Perspectives on eBrain and Cognitive Computing

Perspectives on eBrain and Cognitive Computing

Yingxu Wang (Department of Electrical and Computer Engineering, University of Calgary, Calgary, AB, Canada), James A. Anderson (Department of Cognitive, Linguistic and Psychological Sciences, Brown University, Providence, RI, USA), George Baciu (Department of Computing, Hong Kong Polytechnic University, Hong Kong, Hong Kong), Gerhard Budin (Center for Translation Studies, Vienna University, Vienna, Austria), D. Frank Hsu (Department of Computer & Information Sciences, Fordham University, New York, NY, USA), Mitsuru Ishizuka (Department of Creative Informatics & Department of Information and Communication Engineering, Graduate School of Information Science and Technology, University of Tokyo, Tokyo, Japan), Witold Kinsner (Department of Electrical & Computer Engineering, University of Manitoba, Winnipeg, MB, Canada), Fumio Mizoguchi (Tokyo University of Science, Tokyo, Japan), Toyoaki Nishida (Department of Intelligence Science and Technology, Graduate School of Informatics, Kyoto University, Kyoto, Japan), Kenji Sugawara (Department of Information and Network Science, Faculty of Computer and Network Science, Chiba Institute of Technology, Narashino, Chiba, Japan), Shusaku Tsumoto (Department of Medical Informatics, Faculty of Medicine, Shimane University, Izumo City, Japan) and Du Zhang (Department of Computer Science, College of Engineering and Computer Science, California State University-Sacramento, Sacramento, CA, USA)
DOI: 10.4018/jcini.2012100101
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Cognitive Informatics (CI) is a discipline spanning across computer science, information science, cognitive science, brain science, intelligence science, knowledge science, and cognitive linguistics. CI aims to investigate the internal information processing mechanisms and processes of the brain, the underlying abstract intelligence theories and denotational mathematics, and their engineering applications in cognitive computing and computational intelligence. This paper reports a set of nine position statements presented in the plenary panel of IEEE ICCI*CC’12 on eBrain and Cognitive Computers contributed from invited panelists who are part of the world’s renowned researchers and scholars in the field of cognitive informatics and cognitive computing.
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1. Introduction

Cognitive Informatics (CI) is a transdisciplinary enquiry of computer science, information science, cognitive science, and intelligence science that investigates into the internal information processing mechanisms and processes of the brain and natural intelligence, as well as their engineering applications in cognitive computing (Wang, 2002a, 2003, 2006, 2007b, 2007c, 2007d, 2009a, 2009b, 2012c, 2012d, 2012f; Wang & Kinsner, 2006; Wang & Wang, 2006; Wang, Kinsner, & Zhang, 2009; Wang & Berwick, 2012; Wang, Kinsner, et al., 2009; Wang et al., 2010; Wang, Widrow, et al., 2011).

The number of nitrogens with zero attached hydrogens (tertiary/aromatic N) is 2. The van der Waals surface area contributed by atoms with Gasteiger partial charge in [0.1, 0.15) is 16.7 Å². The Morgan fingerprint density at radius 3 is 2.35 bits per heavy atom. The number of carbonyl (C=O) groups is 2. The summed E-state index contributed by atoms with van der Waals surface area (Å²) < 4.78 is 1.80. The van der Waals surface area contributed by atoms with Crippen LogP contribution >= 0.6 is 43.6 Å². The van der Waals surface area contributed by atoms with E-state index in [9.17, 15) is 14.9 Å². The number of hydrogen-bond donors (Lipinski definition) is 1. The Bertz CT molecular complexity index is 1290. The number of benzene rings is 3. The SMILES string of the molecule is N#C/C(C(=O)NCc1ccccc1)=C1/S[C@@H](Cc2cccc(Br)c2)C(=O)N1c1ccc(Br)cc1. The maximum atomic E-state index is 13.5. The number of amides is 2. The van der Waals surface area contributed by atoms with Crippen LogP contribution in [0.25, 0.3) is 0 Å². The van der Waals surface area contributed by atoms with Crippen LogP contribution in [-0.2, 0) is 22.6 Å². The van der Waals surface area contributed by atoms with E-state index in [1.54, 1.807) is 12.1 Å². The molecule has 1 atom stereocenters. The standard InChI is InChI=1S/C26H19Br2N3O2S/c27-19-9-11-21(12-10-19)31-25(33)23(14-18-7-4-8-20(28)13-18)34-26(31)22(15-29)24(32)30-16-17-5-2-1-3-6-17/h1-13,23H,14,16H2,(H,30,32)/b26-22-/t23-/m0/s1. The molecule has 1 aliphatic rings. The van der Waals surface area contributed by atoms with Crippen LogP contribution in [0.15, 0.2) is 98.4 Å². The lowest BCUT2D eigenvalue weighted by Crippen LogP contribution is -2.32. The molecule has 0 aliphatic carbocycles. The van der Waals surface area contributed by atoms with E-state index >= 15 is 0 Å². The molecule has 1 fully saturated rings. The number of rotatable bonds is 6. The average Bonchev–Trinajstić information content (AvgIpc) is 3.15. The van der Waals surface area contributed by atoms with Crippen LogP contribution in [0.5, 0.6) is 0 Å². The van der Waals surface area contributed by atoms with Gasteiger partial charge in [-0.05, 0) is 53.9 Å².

Fundamental theories developed in CI cover the Matter-Energy-Information-Intelligence (MEII) model (Wang, 2007a, 2007b), the Layered Reference Model of the Brain (LRMB) (Wang et al., 2006), the Object-Attribute-Relation (OAR) model of internal information representation in the brain (Wang, 2007c), the Cognitive Functional Model of the Brain (CFMB) (Wang & Wang, 2006), the Abstract Intelligence Model of the Brain (AIMB), Natural Intelligence (Wang, 2007b), Abstract Intelligence (Wang, 2009a, 2012c), Neuroinformatics (Wang, 2007b; Wang & Fariello, 2012), Denotational Mathematics (Wang, 2002b, 2007a, 2008a, 2008b, 2008c, 2008d, 2009d, 2011a, 2011b, 2012a, 2012b, 2012e, 2012g, 2013), Cognitive Linguistics (Wang & Berwick, 2012; Wang, Berwick, & Luo, 2012b), Formal Neural Signal and Circuit Theories (Wang & Fariello, 2012), Cognitive Systems (Kinsner, 2011; Wang, 2010b, 2011c). Recent studies on LRMB in cognitive informatics reveal an entire set of cognitive functions of the brain and their cognitive process models, which explain the functional mechanisms and cognitive processes of the natural intelligence with 47 cognitive processes at seven layers known as the sensation, action, memory, perception, meta-cognitive, inference, and advanced cognitive layers (Wang et al., 2006).

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